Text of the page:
Working with Kubernetes, Helm and Lens

This article explains how to work with Kubernetes, Helm and Lens, especially how to enable / disable functionalities, update the configuration or how to do software upgrade

How does Kubernetes and Helm work?

Where is my Dockerfile?

One might ask.

Where is my docker-compose.yaml?

In this chapter, we want to explain how you can configure the Kubernetes cluster and therefore the United Manufacturing Hub.

Kubernetes and Helm - how to work with them explained for an mechanical engineer

Informal and not exact explaination (from the right to the left): Docker containers are called in Kubernetes lanugage Pods.

There is also other stuff going on in Kubernetes like secret management or ingresses.

You define the final state (“I want to have one application based on this Docker image with this environment variables ….") and Kubernetes will take care of the rest using its magic. This could be seen equal to a docker-compose.yaml

The final state is defined using Kubernetes object descriptions.

Example for a Kubernetes object description:

apiVersion: apps/v1
kind: Deployment
metadata:
  name: nginx-deployment
spec:
  selector:
    matchLabels:
      app: nginx
  replicas: 2 # tells deployment to run 2 pods matching the template
  template:
    metadata:
      labels:
        app: nginx
    spec:
      containers:
      - name: nginx
        image: nginx:1.14.2
        ports:
        - containerPort: 80

You could now create and maintain all of them manually, which is what some companies do.

To do that automatically, you can use Helm.

Helm will take a values.yaml and will automatically create the corresponding Kubernetes object descriptions.

Example for a Helm template values:

### mqttbridge ###

mqttbridge:
  enabled: true
  image: unitedmanufacturinghub/mqtt-bridge
  storageRequest: 1Gi

### barcodereader ###

barcodereader:
  enabled: true
  image: unitedmanufacturinghub/barcodereader
  customUSBName: "Datalogic ADC, Inc. Handheld Barcode Scanner"
  brokerURL: "factorycube-edge-emqxedge-headless"  # do not change, points to emqxedge i
  brokerPort: 1883  # do not change
  customerID: "raw"
  location: "barcodereader"
  machineID: "barcodereader"

There is nothing comparable to Helm in the Docker world.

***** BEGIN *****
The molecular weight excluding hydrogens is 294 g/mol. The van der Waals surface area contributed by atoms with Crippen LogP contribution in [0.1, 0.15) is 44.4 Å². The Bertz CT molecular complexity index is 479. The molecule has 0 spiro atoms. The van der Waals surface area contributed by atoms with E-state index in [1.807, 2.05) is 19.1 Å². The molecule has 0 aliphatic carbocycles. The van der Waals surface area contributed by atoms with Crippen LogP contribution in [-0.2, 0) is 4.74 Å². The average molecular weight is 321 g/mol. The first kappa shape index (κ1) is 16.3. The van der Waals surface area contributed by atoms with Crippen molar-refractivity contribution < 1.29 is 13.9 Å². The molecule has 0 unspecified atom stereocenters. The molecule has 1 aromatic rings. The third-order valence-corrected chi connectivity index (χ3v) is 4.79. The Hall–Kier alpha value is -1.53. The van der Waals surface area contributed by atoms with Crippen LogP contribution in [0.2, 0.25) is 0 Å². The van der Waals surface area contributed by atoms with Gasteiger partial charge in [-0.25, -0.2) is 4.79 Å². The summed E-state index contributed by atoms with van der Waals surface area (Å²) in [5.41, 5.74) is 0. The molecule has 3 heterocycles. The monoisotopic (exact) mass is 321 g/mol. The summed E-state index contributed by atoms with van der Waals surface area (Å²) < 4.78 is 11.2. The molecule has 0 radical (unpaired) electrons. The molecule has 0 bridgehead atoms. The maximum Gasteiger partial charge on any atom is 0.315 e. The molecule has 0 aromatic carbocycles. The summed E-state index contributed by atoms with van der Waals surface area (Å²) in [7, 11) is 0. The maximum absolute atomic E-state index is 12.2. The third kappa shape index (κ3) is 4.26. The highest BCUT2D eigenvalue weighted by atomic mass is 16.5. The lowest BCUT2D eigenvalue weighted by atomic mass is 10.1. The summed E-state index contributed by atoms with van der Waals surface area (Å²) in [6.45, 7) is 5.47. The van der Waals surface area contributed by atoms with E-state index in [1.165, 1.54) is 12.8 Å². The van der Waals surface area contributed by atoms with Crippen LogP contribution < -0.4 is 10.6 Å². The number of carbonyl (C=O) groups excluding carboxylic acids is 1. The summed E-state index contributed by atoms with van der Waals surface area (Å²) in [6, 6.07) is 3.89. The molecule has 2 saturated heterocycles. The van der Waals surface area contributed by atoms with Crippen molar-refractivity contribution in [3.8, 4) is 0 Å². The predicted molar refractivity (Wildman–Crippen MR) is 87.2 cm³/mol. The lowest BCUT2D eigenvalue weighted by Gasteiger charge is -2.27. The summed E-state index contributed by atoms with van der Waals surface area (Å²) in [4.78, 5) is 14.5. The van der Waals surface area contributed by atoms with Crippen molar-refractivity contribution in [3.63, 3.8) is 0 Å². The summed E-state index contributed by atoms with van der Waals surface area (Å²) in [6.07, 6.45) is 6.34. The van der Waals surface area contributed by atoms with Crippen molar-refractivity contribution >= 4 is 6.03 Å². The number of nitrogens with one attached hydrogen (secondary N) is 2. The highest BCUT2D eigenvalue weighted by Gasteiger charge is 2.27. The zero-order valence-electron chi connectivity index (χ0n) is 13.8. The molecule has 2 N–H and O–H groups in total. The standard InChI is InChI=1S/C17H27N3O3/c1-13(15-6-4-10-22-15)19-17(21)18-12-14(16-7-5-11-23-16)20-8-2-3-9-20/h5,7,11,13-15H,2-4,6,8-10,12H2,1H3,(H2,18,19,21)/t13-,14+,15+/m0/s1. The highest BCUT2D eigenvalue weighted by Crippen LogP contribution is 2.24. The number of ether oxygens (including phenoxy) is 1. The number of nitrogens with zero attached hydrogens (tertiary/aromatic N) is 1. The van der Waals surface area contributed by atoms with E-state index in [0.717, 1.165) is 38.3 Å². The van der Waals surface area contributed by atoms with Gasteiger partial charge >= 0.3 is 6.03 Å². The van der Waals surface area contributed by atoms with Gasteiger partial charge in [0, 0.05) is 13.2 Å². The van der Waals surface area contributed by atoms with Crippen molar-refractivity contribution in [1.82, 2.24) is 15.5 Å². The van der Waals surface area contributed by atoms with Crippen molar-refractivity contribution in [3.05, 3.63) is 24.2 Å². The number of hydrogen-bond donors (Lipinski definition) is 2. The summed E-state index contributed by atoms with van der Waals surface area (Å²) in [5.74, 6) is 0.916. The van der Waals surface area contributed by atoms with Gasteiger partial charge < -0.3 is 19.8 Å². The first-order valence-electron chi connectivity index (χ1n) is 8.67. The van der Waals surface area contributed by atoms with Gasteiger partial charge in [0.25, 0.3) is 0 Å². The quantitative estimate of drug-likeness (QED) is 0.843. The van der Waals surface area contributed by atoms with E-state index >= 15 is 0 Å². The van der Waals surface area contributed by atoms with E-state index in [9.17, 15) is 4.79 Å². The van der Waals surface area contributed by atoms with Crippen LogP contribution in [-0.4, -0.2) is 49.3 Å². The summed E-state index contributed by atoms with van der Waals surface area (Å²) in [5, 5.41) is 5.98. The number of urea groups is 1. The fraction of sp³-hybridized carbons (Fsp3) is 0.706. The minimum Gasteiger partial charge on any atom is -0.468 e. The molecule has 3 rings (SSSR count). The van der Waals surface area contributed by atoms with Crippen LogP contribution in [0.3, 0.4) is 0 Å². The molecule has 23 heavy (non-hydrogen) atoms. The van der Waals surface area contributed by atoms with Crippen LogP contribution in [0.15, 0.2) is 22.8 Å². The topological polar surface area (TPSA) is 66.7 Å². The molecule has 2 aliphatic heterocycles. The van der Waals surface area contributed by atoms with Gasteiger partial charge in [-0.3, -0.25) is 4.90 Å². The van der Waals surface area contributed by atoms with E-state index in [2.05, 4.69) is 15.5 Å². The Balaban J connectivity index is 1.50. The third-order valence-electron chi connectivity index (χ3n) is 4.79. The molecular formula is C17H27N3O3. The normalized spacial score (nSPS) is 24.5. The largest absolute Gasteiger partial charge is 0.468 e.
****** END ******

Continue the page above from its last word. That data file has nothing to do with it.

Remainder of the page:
For this to work, one needs to import a so-called Helm chart first. This is nothing else than a Kubernetes object description with some variables.

Example for a Kubernetes object description template (for Helm):

{{- if .Values.mqttbridge.enabled -}}
apiVersion: apps/v1
kind: StatefulSet
metadata:
  name: {{ include "factorycube-edge.fullname" . }}-mqttbridge
  labels:
    {{- include "factorycube-edge.labels.mqttbridge" . | nindent 4 }}
spec:
  serviceName: {{ include "factorycube-edge.fullname" . }}-mqttbridge
  replicas: 1
  selector:
    matchLabels:
      {{- include "factorycube-edge.labels.mqttbridge" . | nindent 6 }}
  template:
    metadata:
      labels:
        {{- include "factorycube-edge.labels.mqttbridge" . | nindent 8 }}
    spec:
      containers:
      - name: {{ include "factorycube-edge.fullname" . }}-mqttbridge
        {{- if .Values.mqttbridge.tag }}
        image: {{ .Values.mqttbridge.image }}:{{ .Values.mqttbridge.tag }}
        {{- else }}
        image: {{ .Values.mqttbridge.image }}:{{ .Chart.AppVersion }}
        {{- end }}

A Helm chart can either be stored in a folder (e.g., when you clone the United Manufacturing Hub repository) or in a Helm repository (which we use in our default installation script).

You might be tempted to just clone the repository and change stuff in the Kubernetes object description template (in the subfolder templates). We consider this a bad idea as these changes are now hard to track and to replicate somewhere else. Furthermore, when updating the Helm chart to a newer version of the United Manufacturing Hub these changes will be lost and overwritten.

In Lens you can now change the underlying Kubernetes object descriptions by e.g., clicking on a Deployment and then selecting edit. However, these changes will be reverted once you apply the Helm chart again.

Therefore, we recommend in production setups to only adjust the values.yaml in the Helm chart.

Changing the configuration / updating values.yaml

There are two ways to change the values.yaml:

using Lens GUI

Note: if you encounter the issue “path not found”, please go to the troubleshooting section further down.

For this open Lens, select Apps on the left side and then click on Releases. A Release is a deployed version of a chart. Now you can not only change the values.yaml, but also update the Helm chart to a newer version.

using CLI / kubectl in Lens

To override single entries in values.yaml you can use the --set command, for example like this: helm upgrade factorycube-edge . --namespace factorycube-edge --set nodered.env.NODE_RED_ENABLE_SAFE_MODE=true

Troubleshooting

RELEASE (factorycube-edge or factorycube-server) not found when updating the Helm chart

There are some modifications needed to be done when using Lens with Charts that are in a Repository. Otherwise, you might get a “RELEASE not found” message when changing the values in Lens.

The reason for this is, that Lens cannot find the source of the Helm chart. Although the Helm repository and the chart is installed on the Kubernetes server / edge device this does not mean that Lens can access it. You need to add the helm repository with the same name to your computer as well.

So execute the following commands on your computer running Lens (on Windows in combination with WSL2):

  1. Install Helm
export VERIFY_CHECKSUM=false && curl -fsSL -o get_helm.sh https://raw.githubusercontent.com/helm/helm/master/scripts/get-helm-3  && chmod 700 get_helm.sh && ./get_helm.sh
  1. Add the repository
helm repo add united-manufacturing-hub https://repo.umh.app
  1. Get repository updates
helm repo update
  1. Restart Lens (make sure to also close it in the system tray)